Catholic News Service photo
Farmers look over a combine, tractor and other farm implements auctioned off at the New Melleray Abbey farm sale near Dubuque, Iowa, Nov. 20. Farmers from miles around gathered at the abbey farm for an historic auction that marked the end of farming as a means of support for the Trappist community.
Catholic News Service photo
Farmers look over a combine, tractor and other farm implements auctioned off at the New Melleray Abbey farm sale near Dubuque, Iowa, Nov. 20. Farmers from miles around gathered at the abbey farm for an historic auction that marked the end of farming as a means of support for the Trappist community.
PEOSTA, Iowa — Farmers from miles around gathered at the New Melleray Abbey farm south of Dubuque Nov. 20 for a historic auction that marked the end of farming as a means of support for the Trappist community.

On the cold sunny morning, potential buyers climbed in the cab of the tractors and examined the well-maintained equipment that worked the 2,000 acres of cropland owned by the monastery.

Abbot Brendan Freeman, who spoke to the crowd before the auction, said it was a "bittersweet day for us, as all through our history we have been farmers," summarizing the 160-year tradition that was coming to an end.

Factors in the decision included the costs involved in farming, low prices paid for crops and the fact the abbey has fewer members and those who do live there are getting older.

The first monks came to Dubuque from Ireland at the invitation of Bishop Mathias Loras and established New Melleray Abbey in 1849. They supported themselves through the sale of farm animals and crops raised on their acreage, which includes 600 acres of prairie given to them by Bishop Loras and 600 acres they bought for $1.25 an acre.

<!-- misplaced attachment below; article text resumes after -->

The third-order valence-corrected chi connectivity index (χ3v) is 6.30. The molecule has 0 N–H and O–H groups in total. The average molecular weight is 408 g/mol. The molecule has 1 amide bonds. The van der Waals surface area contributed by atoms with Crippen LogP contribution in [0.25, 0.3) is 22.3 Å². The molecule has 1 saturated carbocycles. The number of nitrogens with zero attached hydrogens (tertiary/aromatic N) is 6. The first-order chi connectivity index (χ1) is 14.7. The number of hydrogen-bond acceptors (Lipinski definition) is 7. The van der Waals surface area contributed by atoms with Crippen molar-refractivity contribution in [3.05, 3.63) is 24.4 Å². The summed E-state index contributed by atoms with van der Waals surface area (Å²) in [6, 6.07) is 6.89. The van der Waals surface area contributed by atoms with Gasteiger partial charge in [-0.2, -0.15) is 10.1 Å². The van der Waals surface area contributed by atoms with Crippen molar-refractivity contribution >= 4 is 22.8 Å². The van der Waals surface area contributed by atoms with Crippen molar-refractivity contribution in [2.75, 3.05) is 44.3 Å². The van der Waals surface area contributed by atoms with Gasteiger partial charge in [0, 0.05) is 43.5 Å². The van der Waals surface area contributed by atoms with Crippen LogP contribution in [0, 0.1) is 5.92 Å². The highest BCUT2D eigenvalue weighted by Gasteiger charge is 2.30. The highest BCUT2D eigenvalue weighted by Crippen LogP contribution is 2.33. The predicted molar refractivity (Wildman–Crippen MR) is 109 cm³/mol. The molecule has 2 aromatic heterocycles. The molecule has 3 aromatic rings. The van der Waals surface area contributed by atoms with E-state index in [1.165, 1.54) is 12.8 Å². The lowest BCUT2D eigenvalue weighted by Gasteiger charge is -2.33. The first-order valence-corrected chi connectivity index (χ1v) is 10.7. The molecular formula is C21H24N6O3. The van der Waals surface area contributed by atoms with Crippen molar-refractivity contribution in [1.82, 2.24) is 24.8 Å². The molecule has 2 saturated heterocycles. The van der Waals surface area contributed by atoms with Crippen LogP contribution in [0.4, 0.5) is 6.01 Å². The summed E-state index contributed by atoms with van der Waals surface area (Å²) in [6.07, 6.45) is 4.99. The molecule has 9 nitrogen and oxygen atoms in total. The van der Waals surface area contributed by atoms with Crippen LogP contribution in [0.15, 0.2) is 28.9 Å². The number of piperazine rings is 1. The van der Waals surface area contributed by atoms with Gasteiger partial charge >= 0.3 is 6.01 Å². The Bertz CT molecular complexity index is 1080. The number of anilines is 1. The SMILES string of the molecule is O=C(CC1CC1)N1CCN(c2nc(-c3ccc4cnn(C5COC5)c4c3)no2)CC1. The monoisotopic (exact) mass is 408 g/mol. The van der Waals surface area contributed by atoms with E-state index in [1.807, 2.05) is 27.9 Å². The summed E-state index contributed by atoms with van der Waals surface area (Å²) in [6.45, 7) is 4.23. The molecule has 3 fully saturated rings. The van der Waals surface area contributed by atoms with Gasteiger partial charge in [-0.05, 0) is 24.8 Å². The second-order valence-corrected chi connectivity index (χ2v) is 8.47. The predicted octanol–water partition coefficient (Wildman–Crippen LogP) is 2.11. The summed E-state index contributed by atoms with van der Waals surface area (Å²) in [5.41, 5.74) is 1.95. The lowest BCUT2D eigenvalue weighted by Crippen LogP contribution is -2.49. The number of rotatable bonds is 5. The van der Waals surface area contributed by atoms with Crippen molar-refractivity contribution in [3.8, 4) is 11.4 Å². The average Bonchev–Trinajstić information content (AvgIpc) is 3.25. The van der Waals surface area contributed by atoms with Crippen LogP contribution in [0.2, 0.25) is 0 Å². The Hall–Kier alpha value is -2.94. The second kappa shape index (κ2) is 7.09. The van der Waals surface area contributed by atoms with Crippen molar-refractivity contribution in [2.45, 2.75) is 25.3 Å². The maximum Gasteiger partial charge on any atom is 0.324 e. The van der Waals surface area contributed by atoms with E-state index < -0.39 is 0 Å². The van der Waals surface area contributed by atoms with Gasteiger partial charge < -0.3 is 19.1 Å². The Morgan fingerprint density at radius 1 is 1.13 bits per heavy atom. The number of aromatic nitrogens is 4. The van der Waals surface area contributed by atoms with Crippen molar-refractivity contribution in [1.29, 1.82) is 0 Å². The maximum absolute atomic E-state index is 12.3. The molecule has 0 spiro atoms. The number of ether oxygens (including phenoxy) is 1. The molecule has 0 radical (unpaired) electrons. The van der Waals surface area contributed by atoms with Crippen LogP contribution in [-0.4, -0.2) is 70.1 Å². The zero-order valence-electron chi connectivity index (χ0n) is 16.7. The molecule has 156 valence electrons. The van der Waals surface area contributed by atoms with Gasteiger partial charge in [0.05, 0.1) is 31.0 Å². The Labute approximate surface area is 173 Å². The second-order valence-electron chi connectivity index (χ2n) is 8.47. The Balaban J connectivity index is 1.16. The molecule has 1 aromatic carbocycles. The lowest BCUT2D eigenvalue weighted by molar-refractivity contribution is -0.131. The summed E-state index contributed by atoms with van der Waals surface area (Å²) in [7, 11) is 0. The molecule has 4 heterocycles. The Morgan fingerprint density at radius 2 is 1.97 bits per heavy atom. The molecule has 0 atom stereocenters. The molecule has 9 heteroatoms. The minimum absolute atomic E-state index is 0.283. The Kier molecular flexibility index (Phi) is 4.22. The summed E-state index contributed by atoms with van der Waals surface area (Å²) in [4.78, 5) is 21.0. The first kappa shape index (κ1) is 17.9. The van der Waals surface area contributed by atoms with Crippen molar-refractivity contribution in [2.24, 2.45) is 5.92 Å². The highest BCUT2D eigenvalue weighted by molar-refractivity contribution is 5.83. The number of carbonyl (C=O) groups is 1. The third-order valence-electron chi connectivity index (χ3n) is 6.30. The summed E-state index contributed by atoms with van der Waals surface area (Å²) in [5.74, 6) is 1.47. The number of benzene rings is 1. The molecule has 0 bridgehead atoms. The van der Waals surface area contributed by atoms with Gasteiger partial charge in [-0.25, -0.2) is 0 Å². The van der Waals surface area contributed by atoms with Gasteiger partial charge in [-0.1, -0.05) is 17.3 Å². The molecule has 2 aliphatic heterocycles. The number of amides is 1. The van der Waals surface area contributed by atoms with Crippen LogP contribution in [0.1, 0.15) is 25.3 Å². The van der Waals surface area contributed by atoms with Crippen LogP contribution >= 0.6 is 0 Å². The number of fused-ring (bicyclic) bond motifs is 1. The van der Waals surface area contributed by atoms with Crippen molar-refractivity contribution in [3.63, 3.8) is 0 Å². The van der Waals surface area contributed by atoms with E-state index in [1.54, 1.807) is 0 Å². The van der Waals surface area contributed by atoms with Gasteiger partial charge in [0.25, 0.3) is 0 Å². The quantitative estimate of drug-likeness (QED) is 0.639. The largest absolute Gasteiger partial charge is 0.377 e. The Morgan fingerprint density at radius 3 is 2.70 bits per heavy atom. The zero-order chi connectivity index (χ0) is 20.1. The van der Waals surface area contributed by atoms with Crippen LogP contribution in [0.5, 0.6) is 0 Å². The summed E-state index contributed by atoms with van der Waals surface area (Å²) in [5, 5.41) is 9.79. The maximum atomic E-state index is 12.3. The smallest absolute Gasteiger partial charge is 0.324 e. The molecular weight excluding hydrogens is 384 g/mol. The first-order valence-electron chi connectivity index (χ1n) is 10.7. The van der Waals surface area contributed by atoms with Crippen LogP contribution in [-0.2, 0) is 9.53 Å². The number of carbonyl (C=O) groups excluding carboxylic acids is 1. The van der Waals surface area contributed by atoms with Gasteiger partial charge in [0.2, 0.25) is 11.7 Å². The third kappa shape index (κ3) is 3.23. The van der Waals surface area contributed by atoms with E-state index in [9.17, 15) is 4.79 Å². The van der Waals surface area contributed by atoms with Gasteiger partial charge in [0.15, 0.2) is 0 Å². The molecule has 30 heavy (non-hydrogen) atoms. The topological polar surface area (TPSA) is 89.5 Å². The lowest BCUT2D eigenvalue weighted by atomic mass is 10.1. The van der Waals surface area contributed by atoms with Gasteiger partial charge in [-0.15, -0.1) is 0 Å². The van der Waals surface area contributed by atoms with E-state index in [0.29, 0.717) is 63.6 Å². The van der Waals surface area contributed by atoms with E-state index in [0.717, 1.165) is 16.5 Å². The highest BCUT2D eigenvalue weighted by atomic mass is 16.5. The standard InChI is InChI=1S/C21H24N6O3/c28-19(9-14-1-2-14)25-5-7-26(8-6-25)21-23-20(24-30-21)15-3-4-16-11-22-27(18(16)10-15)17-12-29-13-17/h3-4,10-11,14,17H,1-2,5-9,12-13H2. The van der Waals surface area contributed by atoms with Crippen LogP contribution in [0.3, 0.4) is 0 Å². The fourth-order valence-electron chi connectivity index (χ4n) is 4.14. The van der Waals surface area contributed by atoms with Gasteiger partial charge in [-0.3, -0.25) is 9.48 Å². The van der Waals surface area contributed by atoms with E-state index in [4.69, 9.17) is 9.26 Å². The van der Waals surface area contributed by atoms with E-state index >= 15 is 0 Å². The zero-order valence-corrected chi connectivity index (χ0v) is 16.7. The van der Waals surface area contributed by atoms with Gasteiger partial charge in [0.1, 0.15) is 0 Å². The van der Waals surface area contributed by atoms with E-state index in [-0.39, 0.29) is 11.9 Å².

Abbot Freeman told how the early monks sold hogs to William "Hog" Ryan" in nearby Galena, Ill., who sold pork to the Union Army during the Civil War, and of the most recent efforts in organic farming and raising organic Angus beef.

But eventually the economy took its toll. "Prices went way down," the abbot continued, "and we don't have the monks to do the fieldwork anymore." At one time in years past, there were 150 monks so there was no shortage of able-bodied workers.

In his younger days, Abbott Freeman said he also worked on the farm, but now the average age of the 35 monks who live in the monastery is 70.

After his introduction, the auction began, and piece-by-piece, equipment and supplies passed on to new owners. Although the monks are no longer farming, the memory of their work and their continuing prayer was also passed along to the new owners.

The farmland is rented out now, but the abbot said he would still go out and bless the land and the farmers working there in the spring. Although they can't ask the renters to go organic, they have put restrictions on the use of herbicides and chemical fertilizer.

"My biggest disappointment is getting out of organic farming," Abbot Freeman said the day after the sale in an interview with The Witness, newspaper of the Dubuque Archdiocese.

"I was very proud of the community's decision to try to be good stewards of our land and not to put money first, but put sound ecology before all," he said. "Even if we broke even on the farm, I think this approach would have been worth it, but you can't lose money very long and continue to pay the bills."

Although the community had been discussing getting out of farming for more than a year, the sale was the final chapter in the operation. "It just took us a long time to accept the inevitable," said Abbot Freeman.

The monastery also has 1,200 acres of timber, and this renewable resource will help to support the community as their nationally-known casket production business continues to grow. The monks will maintain a few acres to grow produce for themselves.